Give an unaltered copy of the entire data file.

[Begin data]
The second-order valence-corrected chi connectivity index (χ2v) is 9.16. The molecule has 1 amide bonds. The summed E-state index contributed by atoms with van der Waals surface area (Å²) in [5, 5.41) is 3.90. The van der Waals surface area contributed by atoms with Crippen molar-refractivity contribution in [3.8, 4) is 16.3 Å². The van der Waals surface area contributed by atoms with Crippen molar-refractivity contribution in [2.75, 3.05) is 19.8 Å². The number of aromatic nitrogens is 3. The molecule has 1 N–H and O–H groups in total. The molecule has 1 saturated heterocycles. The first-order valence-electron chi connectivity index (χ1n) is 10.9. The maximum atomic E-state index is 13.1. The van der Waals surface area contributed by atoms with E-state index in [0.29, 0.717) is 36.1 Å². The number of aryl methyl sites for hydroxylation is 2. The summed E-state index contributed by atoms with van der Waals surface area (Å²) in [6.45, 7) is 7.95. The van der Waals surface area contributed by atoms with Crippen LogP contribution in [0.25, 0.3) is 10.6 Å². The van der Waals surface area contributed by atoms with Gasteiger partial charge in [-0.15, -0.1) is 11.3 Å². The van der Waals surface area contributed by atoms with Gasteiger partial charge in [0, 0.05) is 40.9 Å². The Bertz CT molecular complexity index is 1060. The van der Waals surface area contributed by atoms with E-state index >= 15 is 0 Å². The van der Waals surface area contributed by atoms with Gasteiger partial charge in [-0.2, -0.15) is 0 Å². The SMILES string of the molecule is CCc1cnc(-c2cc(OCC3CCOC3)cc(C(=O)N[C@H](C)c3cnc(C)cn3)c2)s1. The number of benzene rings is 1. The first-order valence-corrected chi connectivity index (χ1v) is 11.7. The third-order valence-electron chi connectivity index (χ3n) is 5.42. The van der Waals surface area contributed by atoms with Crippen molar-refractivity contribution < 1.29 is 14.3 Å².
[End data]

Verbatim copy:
The second-order valence-corrected chi connectivity index (χ2v) is 9.16. The molecule has 1 amide bonds. The summed E-state index contributed by atoms with van der Waals surface area (Å²) in [5, 5.41) is 3.90. The van der Waals surface area contributed by atoms with Crippen molar-refractivity contribution in [3.8, 4) is 16.3 Å². The van der Waals surface area contributed by atoms with Crippen molar-refractivity contribution in [2.75, 3.05) is 19.8 Å². The number of aromatic nitrogens is 3. The molecule has 1 N–H and O–H groups in total. The molecule has 1 saturated heterocycles. The first-order valence-electron chi connectivity index (χ1n) is 10.9. The maximum atomic E-state index is 13.1. The van der Waals surface area contributed by atoms with E-state index in [0.29, 0.717) is 36.1 Å². The number of aryl methyl sites for hydroxylation is 2. The summed E-state index contributed by atoms with van der Waals surface area (Å²) in [6.45, 7) is 7.95. The van der Waals surface area contributed by atoms with Crippen LogP contribution in [0.25, 0.3) is 10.6 Å². The van der Waals surface area contributed by atoms with Gasteiger partial charge in [-0.15, -0.1) is 11.3 Å². The van der Waals surface area contributed by atoms with Gasteiger partial charge in [0, 0.05) is 40.9 Å². The Bertz CT molecular complexity index is 1060. The van der Waals surface area contributed by atoms with E-state index >= 15 is 0 Å². The van der Waals surface area contributed by atoms with Gasteiger partial charge in [-0.2, -0.15) is 0 Å². The SMILES string of the molecule is CCc1cnc(-c2cc(OCC3CCOC3)cc(C(=O)N[C@H](C)c3cnc(C)cn3)c2)s1. The number of benzene rings is 1. The first-order valence-corrected chi connectivity index (χ1v) is 11.7. The third-order valence-electron chi connectivity index (χ3n) is 5.42. The van der Waals surface area contributed by atoms with Crippen molar-refractivity contribution < 1.29 is 14.3 Å².